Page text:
FIG. 2 shows, for illustrative purposes, a see-through drawing of an optical device 210 and its connection to contact area 105 of contacts 104 on the ferrule 100. The number of contacts 104, their size, shape and location on ferrule 100 is generally determined by the optical device 210 to be mounted thereto. The optical device 210, illustratively, includes two contacts 211 having wirepath interconnections 212 to a device active area 213. The device active area 213 may illustratively be an optical laser, light-emitting diode, optical modulator, or other light-receiving or -transmitting device. If the device 210 is only an optical device which does not require any electrical power or signals, then the contacts 211 and contact area 105 of contact 104 are utilized only to align the device active area 213 to optical fiber core 102. Moreover, the portion of contact 104 which extends along a part of the length of ferrule 100 is not needed if no electrical power or signals are required by device 210 or if other means are employed to make such electrical connections to device 210. As will be discussed in a later paragraph, device 210 may be a flip-chip having solder bumps as contacts 211 enabling alignment accuracy of about 2 micro meters using standard flip-chip alignment and bonding techniques. Since device 210 would use surface-normal emitting or receiving devices to couple signals to optical fiber core 102, the device active area 213 can be made larger than the mode size of the optical fiber core 102 and still achieve good performance using the standard flip-chip alignment accuracies. While the drawing of FIG. 2 shows only two contacts on optical device 210 and ferrule 100, obviously more than two contacts can be utilized on either or both. If the optical device is a passive device (one not requiring electrical signals), then either or both the optical device 210 and ferrule 100 can be arranged to include only one support contact. Moreover, the contact on optical device 210 and ferrule 100 may be made from a non-conductive material (e.g., epoxy) or a conductive material (electrical contact or conductive epoxy).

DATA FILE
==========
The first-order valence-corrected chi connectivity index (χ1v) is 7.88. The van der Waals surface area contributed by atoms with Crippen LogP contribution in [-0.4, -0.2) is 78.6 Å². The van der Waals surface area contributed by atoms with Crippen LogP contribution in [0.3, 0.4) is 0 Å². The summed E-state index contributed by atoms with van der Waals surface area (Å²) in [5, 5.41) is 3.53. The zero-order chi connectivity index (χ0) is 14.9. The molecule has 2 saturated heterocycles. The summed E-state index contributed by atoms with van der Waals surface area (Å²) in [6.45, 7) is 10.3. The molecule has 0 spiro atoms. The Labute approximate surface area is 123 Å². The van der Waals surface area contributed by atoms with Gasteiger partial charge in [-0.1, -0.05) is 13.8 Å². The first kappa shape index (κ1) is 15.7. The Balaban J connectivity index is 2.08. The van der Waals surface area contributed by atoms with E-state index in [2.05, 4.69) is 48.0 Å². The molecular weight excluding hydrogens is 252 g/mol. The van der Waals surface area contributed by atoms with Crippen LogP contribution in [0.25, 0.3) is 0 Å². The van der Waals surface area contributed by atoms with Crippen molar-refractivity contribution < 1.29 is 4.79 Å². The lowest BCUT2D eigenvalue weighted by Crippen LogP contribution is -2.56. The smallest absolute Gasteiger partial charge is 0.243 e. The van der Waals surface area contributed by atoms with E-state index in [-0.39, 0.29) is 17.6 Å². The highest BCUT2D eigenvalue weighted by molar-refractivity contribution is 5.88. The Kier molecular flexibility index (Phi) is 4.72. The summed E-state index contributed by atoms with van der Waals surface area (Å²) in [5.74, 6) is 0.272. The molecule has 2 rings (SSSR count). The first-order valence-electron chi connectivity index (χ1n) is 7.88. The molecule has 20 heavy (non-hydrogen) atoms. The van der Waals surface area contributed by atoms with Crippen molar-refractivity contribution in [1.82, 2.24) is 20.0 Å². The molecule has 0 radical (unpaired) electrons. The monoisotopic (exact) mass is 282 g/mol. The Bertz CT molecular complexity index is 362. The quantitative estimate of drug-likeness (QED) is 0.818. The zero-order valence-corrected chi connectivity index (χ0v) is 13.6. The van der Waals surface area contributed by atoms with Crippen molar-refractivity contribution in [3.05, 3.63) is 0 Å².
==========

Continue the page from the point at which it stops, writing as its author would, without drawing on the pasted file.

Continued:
As previously discussed, the device 210 may also be an optoelectronic device which receives power and communicates electrical signals via contacts 211 and 104 to and from external circuitry. In such an application, the contacts 211 provide for both alignment to and electrical connection with the contact areas 105 of contacts 104. According to another aspect, the device 210 may be a substrate onto which an optical component (including device active area 213) and other electronic components (e.g., 214) may be mounted and interconnected, thereby forming a hybrid optoelectronic device.
FIG. 3 shows a cross-section of optical device 210 and ferrule 100 prior to their being bonded together. The device 210 is illustratively shown as a flip-chip type device having solder bumps 301 which serve as alignment and, if needed, electrical contacts. Illustratively, the device 210 also includes spacers 302 which advantageously control the bond separation between the device 210 and the optical fiber core 102 to more accurately control the coupling of the light signals therebetween. As previously discussed, the solder bumps 301 of the device 210 would be bonded to the contact areas 105 of contacts 104 using standard flip-chip alignment and bonding techniques. If desired, bump 301 need not be a solder bump but may be a drop of a non-conductive epoxy or other bonding agent or a drop of a conductive epoxy or other conductive bonding agent if a conductive connection is desired between the contacts of optical device 210 and ferrule 100. Furthermore, bump 301 may have other desirable properties, such as mechanical compliance, enhanced thermal expansion, etc.
In another embodiment (not shown), the contacts 211 of optical device 210 can extend beyond the edge of the ferrule (preferably by making optical device 210 wider than the ferrule 100 itself) to enable electrical connection to optical device 210. This electrical connection can be accomplished using a wire or spring contact. Alternatively, contact 211 can extend through device 210 to enable electrical contact on another surface of device 210, e.g., 304.